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As fighting spreads, over 140,000 residential buildings have been damaged, Ukraine says


The Ukrainian military said it had repelled several attempts by the Russians to advance on the eastern city of Bakhmut in the Donetsk region.

By Marc Santora and Peter Baker


As the U.S. investment in Ukraine’s war effort grew to over $8 billion Monday, the devastation inside Ukraine continues to mount.


Ukraine’s Defense Ministry said Tuesday that at least 140,000 residential buildings had been destroyed or damaged since Russia launched its full-scale invasion in February, leaving more than 3.5 million people homeless.


While the arrival of long-range Western weapons has helped the Ukrainians stabilize their defensive positions in the east and begin to mount a counteroffensive in the south, the Russians continue to pound military and civilian targets across the country.


The Ukrainian military said Tuesday that it had repelled several attempts by the Russians to advance on the eastern city of Bakhmut in the Donetsk region.


As fighting in southern Ukraine intensifies, Russia’s forces have largely closed all traffic in and out of the territories they occupy. But civilians are still trying to find ways to escape, and at least two were killed while fleeing the Kherson region in a red minibus, Ukrainian officials said Tuesday.


Oleksandr Vilkul, head of the military administration in the neighboring area of Kryvyi Rih, said Russian soldiers had fired on the vehicle at “point-blank range,” killing two people and injuring five others. The injured managed to make it to Ukrainian-controlled territory and are now in a hospital in Kryvyi Rih, where two remain in critical condition.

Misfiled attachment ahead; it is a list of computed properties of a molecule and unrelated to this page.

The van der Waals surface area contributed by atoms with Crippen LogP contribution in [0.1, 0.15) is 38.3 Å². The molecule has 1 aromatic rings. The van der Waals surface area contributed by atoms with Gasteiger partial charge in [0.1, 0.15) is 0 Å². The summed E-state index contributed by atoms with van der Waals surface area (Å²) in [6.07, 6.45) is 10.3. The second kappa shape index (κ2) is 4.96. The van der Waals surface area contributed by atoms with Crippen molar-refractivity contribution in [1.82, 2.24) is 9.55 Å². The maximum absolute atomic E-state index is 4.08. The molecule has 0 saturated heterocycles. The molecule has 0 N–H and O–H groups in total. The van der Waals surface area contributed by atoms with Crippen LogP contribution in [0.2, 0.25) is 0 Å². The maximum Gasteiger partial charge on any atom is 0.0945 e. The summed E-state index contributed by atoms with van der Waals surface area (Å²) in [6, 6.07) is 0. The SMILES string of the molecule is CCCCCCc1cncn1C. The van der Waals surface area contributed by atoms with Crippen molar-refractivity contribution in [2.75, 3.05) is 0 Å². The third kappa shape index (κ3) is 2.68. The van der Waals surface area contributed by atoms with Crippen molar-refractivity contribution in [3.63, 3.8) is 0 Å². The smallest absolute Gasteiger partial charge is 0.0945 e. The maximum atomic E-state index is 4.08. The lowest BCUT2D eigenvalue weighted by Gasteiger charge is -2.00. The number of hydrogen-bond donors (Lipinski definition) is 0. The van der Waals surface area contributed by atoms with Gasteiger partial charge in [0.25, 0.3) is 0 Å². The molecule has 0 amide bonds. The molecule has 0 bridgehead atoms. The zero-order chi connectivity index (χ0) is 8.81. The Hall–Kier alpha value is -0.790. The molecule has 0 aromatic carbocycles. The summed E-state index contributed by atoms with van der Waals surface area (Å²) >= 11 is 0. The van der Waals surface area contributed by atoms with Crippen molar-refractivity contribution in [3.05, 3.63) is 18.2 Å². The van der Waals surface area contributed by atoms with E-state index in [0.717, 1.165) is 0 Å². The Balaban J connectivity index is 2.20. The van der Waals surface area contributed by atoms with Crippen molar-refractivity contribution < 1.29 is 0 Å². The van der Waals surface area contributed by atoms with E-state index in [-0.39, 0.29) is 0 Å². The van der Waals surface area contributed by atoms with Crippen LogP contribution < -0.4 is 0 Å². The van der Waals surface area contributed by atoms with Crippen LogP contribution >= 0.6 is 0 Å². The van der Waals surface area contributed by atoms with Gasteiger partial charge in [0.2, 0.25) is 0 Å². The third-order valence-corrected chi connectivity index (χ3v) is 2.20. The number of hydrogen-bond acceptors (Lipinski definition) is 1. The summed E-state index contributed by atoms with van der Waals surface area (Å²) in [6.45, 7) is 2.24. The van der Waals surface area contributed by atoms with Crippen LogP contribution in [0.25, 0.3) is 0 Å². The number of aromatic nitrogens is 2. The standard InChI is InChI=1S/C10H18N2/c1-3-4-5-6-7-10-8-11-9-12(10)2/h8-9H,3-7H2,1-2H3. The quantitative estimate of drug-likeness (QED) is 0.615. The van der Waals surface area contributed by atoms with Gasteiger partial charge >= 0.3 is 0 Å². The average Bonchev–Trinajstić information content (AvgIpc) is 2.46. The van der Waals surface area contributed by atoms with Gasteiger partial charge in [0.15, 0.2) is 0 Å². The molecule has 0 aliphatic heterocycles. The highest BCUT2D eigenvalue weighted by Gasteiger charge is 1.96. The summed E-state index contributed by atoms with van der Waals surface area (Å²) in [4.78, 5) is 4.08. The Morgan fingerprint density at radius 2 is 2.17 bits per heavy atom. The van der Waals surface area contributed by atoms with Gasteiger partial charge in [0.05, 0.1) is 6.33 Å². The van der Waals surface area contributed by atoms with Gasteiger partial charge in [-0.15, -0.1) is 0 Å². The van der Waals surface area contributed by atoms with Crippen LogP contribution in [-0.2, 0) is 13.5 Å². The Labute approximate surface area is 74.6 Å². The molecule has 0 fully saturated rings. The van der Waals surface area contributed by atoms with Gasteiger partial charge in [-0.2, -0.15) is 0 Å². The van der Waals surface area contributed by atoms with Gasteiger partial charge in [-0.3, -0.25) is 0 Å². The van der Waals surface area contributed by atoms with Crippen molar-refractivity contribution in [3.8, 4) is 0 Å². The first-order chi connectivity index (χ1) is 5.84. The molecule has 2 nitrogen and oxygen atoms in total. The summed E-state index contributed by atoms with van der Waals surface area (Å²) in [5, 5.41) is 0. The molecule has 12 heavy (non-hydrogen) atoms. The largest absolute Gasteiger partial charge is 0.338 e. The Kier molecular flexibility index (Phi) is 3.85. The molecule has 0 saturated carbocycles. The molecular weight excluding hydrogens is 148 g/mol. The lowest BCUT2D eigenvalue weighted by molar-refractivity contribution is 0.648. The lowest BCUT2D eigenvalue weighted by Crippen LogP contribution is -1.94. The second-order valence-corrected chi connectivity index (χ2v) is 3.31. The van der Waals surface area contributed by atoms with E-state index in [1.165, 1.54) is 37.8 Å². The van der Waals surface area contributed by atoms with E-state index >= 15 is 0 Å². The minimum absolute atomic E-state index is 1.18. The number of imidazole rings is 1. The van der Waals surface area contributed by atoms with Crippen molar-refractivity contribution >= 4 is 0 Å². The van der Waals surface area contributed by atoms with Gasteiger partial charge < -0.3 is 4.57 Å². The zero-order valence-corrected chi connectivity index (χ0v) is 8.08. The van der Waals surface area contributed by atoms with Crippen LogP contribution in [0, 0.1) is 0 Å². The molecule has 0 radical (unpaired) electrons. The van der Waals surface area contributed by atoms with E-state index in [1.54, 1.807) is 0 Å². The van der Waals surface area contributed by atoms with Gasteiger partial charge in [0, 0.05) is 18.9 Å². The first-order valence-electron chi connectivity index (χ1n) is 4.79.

As civilians in occupied regions of the south struggle to find safe escape routes, President Volodymyr Zelenskyy has also called on an estimated 200,000 civilians to evacuate from eastern Ukraine, with Russian bombardments having destroyed nearly all of the essential infrastructure for providing heat and electricity.


An emergency evacuation train carrying “women, children, elderly people, many people with reduced mobility” made its way west Tuesday morning, Iryna Vereshchuk, a deputy prime minister, said in a statement. She said the plan was to help people flee until the beginning of the colder months, at which point officials say there will be little that the government in Kyiv can do for them.


Despite the widespread suffering, Zelenskyy said the continuing commitment shown by Ukraine’s Western allies was allowing them to take the fight to the Russians.


“The power of the democratic world is well felt on the battlefield in Ukraine this week,” he said in his overnight address to the nation.


The latest U.S. arms transfer unveiled Monday, worth $550 million, will include ammunition for the HIMARS rocket launchers that have been used to destroy Russian command posts and ammunition depots as well as for 155 mm howitzers already in use by Ukrainian troops, said John F. Kirby, a spokesman for the National Security Council.


President Joe Biden authorized the latest package as the first cargo ship of food left the Ukrainian port city of Odesa after months of Russian blockade, in accordance with an agreement with Moscow. The White House called on the Kremlin to continue abiding by the pact to ease a growing food crisis around the world.


“Russia has, of course, weaponized food,” Kirby said. “We urge Russia to meet its commitments under this new arrangement.”

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